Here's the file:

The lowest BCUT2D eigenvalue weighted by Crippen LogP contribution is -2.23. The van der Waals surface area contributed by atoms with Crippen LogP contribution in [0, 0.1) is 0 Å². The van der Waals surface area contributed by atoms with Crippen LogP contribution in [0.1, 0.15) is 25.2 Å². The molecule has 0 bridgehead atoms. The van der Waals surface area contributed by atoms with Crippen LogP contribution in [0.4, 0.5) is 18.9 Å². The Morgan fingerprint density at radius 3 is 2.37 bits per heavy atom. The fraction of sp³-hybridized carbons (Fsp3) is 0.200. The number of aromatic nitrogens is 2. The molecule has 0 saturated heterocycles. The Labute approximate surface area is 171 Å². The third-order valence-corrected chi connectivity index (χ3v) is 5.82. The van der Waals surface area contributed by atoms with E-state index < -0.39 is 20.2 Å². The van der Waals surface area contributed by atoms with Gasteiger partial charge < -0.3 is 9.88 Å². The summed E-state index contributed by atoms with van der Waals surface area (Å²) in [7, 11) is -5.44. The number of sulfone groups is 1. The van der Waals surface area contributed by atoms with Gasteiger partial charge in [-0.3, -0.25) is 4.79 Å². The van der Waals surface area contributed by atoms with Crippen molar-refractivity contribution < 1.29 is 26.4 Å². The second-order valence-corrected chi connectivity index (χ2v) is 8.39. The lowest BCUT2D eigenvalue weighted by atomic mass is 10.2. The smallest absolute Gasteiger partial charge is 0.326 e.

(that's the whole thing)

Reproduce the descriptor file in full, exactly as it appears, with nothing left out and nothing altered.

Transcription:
The lowest BCUT2D eigenvalue weighted by Crippen LogP contribution is -2.23. The van der Waals surface area contributed by atoms with Crippen LogP contribution in [0, 0.1) is 0 Å². The van der Waals surface area contributed by atoms with Crippen LogP contribution in [0.1, 0.15) is 25.2 Å². The molecule has 0 bridgehead atoms. The van der Waals surface area contributed by atoms with Crippen LogP contribution in [0.4, 0.5) is 18.9 Å². The Morgan fingerprint density at radius 3 is 2.37 bits per heavy atom. The fraction of sp³-hybridized carbons (Fsp3) is 0.200. The number of aromatic nitrogens is 2. The molecule has 0 saturated heterocycles. The Labute approximate surface area is 171 Å². The third-order valence-corrected chi connectivity index (χ3v) is 5.82. The van der Waals surface area contributed by atoms with E-state index < -0.39 is 20.2 Å². The van der Waals surface area contributed by atoms with Gasteiger partial charge < -0.3 is 9.88 Å². The summed E-state index contributed by atoms with van der Waals surface area (Å²) in [7, 11) is -5.44. The number of sulfone groups is 1. The van der Waals surface area contributed by atoms with Gasteiger partial charge in [-0.3, -0.25) is 4.79 Å². The van der Waals surface area contributed by atoms with Crippen molar-refractivity contribution < 1.29 is 26.4 Å². The second-order valence-corrected chi connectivity index (χ2v) is 8.39. The lowest BCUT2D eigenvalue weighted by atomic mass is 10.2. The smallest absolute Gasteiger partial charge is 0.326 e.